Every one of the participants was from the University of Murdoch, aged between 18 years to 56 years. Among the 156 participants, 47 were males and the rest of the 109 members was female. The average age of male participants was 23.55 years (SD = 4.32 years) and the average age of female participants was 26.55 years (SD =9.53 years). The 95% confidence interval of the male age (22.29, 24.82) and female age (24.74, 28.36) revealed that most of the participants belonged to the youth age group.

Result

University notice boards were utilized for this purpose, an advertisement for the program with a short description was published. The research team also distributed handouts to the students and instructors of the university. For the cognitive component of the experiment, the digit span test was used. Two sets of forward digit counting, and again two set of backward digit counting with ten trails in each of the sets were used as an instrument for testing the cognitive performance of the participants. The longest numerical series successfully recalled by the subjects was taken as the measure of cognitive performance. The average score from these four sets of digit counting was taken as the memory span.

All the students and instructors of the University of Murdoch were informed about the research program. The participants were recruited by the scholar and the research team through a small interaction session. Willing participants with a history of mental illness were excluded from the scope of the experiment. The engaged participants were explained about the scope of the research. The digit span test was elaborated in details and the scoring methodology was also explained. The research team distributed forms to the participants, where detailed information including demographics and sleep quantity for the last 24 hours and last 7 days were to be filled. The completed forms were collected and cross-checked for final selection list. For final participation, the participants were required to sign a consent form approved by the Institutional Ethical Committee.

The sleep quality in total and average hours for 156 participants was found from the filled up forms. Average sleep hours for the last 24 hours was calculated as 7.19 hours (SD = 1.68 hours), which ranged from 3.0 hours to 12.0 hours. The average sleep hours for the period of the last seven days was calculated as 7.38 hours (SD = 0.93 hours), which ranged from 4.86 hours to 10.29 hours. The mean score for the digit span test of the participants was computed as 6.43 (SD = 1.18) with a range of 3.75 to 9.5 words. A correlative study was performed between the memory span scores and sleep quality of the subjects. There was a statistically significant (p < 0.05) low positive correlation (r = 0.16) between average memory span and sleep quality for past seven days. Although, there was no statistically significant (p = 0.07) correlation (r = 0.14) between average memory span and sleep quality of last 24 hours or the previous night. The pattern of sleep amount was though confirmed from the statistically significant (p < 0.05) high positive correlation (r = 0.59) between the 24 hours and past seven days' average sleep hours.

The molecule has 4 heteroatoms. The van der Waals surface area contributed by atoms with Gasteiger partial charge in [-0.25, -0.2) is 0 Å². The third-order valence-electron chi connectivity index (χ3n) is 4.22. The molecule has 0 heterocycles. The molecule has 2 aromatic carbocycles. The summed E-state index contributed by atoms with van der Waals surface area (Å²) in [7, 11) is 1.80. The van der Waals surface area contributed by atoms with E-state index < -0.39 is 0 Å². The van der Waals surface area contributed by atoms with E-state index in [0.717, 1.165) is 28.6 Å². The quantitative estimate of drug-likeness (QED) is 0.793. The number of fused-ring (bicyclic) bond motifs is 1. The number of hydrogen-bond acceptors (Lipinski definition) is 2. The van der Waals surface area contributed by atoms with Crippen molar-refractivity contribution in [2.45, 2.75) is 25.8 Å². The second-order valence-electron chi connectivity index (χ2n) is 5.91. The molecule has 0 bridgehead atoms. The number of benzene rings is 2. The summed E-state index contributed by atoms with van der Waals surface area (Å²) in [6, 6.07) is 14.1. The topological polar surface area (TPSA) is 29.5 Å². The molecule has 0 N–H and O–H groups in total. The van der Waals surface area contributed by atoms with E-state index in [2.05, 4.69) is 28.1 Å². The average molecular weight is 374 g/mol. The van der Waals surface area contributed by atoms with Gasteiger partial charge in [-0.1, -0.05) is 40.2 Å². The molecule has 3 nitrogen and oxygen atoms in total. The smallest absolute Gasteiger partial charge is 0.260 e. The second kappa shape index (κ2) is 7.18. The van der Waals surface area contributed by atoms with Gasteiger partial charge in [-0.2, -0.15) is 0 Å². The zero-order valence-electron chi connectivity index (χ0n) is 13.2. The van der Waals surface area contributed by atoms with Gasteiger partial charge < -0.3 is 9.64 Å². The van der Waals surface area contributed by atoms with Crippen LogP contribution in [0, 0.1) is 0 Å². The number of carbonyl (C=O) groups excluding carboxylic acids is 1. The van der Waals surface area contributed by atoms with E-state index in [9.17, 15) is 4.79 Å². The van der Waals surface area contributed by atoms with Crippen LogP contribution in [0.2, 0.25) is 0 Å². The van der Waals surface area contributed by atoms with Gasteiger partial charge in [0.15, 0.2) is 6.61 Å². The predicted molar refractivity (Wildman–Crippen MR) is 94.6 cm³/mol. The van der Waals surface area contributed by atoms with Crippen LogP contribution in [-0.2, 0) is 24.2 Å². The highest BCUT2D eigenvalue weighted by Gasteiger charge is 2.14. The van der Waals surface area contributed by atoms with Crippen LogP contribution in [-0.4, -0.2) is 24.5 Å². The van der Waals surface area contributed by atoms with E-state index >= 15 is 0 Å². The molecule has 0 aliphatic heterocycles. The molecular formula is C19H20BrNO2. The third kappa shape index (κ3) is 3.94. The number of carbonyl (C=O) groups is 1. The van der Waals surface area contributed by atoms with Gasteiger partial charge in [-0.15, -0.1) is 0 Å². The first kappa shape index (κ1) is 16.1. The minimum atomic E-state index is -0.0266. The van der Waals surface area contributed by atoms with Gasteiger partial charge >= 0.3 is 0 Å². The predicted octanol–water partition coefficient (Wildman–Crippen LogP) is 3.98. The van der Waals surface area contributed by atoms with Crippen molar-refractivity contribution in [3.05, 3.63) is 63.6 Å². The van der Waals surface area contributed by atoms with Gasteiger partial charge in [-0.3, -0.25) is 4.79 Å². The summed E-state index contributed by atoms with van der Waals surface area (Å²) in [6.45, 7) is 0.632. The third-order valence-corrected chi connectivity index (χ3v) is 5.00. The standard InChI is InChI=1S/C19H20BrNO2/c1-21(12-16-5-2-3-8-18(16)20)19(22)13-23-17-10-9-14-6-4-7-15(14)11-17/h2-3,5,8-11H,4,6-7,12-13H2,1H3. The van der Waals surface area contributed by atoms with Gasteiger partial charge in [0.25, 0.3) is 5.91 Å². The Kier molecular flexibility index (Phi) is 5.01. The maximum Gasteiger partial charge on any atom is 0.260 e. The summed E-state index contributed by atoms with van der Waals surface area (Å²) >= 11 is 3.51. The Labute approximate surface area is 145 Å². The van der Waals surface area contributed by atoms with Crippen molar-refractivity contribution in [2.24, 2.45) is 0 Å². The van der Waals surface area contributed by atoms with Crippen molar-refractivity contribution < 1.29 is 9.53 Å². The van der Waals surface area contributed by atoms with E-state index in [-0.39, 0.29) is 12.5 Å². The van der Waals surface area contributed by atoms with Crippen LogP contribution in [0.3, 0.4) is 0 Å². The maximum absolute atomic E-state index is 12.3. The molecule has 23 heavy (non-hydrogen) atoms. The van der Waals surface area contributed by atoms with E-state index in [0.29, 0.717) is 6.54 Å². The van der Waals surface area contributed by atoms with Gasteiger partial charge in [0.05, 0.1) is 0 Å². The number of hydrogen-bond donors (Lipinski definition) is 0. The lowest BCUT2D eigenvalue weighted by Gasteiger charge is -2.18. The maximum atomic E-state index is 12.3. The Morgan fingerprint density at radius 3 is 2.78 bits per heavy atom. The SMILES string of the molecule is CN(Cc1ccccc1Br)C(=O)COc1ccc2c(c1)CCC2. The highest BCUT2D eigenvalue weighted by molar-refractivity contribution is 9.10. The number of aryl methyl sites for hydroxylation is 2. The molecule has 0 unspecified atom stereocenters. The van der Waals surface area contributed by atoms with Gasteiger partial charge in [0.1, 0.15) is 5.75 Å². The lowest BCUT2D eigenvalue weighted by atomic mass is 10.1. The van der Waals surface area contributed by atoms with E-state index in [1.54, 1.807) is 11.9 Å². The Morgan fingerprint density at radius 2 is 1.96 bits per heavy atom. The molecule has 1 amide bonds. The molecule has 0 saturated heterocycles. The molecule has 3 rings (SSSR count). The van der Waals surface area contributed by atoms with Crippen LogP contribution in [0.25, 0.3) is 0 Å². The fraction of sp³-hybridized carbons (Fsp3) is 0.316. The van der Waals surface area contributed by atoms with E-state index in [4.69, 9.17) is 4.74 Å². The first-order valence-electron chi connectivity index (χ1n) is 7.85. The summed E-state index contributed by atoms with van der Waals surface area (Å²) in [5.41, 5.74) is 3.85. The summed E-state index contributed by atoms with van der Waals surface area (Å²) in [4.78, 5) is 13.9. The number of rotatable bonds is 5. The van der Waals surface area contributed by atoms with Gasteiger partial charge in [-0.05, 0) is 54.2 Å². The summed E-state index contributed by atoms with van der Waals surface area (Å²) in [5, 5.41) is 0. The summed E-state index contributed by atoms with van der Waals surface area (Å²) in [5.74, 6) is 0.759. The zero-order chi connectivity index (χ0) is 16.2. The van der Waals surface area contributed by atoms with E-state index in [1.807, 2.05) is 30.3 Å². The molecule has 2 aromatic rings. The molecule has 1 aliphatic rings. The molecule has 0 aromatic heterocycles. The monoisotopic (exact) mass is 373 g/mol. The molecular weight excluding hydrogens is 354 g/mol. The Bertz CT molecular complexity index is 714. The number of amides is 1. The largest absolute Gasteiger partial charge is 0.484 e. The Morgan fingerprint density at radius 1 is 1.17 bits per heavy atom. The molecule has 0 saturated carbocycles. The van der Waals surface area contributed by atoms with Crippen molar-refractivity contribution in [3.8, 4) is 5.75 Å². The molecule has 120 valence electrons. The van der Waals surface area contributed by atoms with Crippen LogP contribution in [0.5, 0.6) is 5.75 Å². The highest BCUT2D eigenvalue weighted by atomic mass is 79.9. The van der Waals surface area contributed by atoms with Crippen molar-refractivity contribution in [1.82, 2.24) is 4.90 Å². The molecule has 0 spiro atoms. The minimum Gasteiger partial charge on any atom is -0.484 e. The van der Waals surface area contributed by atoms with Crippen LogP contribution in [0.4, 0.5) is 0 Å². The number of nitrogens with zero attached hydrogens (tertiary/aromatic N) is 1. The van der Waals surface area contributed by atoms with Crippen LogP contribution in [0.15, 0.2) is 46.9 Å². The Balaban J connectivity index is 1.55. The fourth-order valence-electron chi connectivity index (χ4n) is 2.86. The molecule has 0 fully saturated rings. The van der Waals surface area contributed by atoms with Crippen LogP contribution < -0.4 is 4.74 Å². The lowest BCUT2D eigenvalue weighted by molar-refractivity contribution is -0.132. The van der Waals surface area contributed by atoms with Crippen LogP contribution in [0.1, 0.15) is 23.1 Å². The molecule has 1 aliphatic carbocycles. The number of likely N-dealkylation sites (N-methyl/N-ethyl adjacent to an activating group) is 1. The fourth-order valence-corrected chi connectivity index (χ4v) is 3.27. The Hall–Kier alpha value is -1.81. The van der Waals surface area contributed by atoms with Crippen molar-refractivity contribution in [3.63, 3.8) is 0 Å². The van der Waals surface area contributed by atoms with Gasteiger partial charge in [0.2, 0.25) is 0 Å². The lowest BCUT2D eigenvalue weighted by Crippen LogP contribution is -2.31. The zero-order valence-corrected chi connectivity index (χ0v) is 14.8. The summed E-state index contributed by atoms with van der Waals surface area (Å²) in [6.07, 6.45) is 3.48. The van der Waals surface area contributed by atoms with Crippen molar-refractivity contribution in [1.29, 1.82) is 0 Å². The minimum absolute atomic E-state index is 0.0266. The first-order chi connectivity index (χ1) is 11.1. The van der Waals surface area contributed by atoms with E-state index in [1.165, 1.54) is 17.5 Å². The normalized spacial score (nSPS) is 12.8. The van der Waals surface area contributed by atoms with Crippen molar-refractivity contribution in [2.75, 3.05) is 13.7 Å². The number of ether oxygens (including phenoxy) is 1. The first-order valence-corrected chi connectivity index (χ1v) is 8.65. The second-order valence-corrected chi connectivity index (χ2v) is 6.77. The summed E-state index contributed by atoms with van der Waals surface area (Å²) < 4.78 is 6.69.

Conclusion

The low positive, but significant correlation between the sleep quality of the past seven days and average memory span explained the previous research hypotheses. The null hypothesis of the current study was established here. Although, the null hypothesis about the association of sleep quality of past night and average memory span got rejected. The basis was the pieces of evidence from the correlation coefficient.

Cognition refers to a range of mental processes which includes memory, language, problem-solving, attention and forward planning. Cognitive capabilities have been seen to be affected by the inadequacy of sleep. The scope of current work can be quantified by the affirmative impact of rest and sleep on the physiologic and cognitive performance. In a previous research which studied cognitive capabilities with sleep duration, included caffeine being an effective manipulator of mental state (Snel & Monicque, 2011). Caffeine was found to be able to enhance the levels of wakefulness in a deficiency of sleep. The affirmative effect was visible on performance in the cognitive task, which downsized the degraded response time due to sleep deprivation. It is a well-known antagonist of adenosine receptor which allows modulating mental state. Lo et al. in 2012 revealed the effect of SD and circadian misalignment on cognitive executions. The modulation due to circadian phase was absent in the current study, which could have enacted in a positive way in correlating the experimental pieces of evidence. 

The study was conducted with a limited population, where varied age groups were not taken into consideration. It is a well-known fact that especially the sleep duration subsequently decreases with aging. However, the immediate sleep impact on the cognitive ability did not get significantly clarified here. A study of a wide population with more factors connected with cognitive capabilities could establish the results of the study in a better manner, which was beyond the scope of the current research (Best & Kahn, 2016).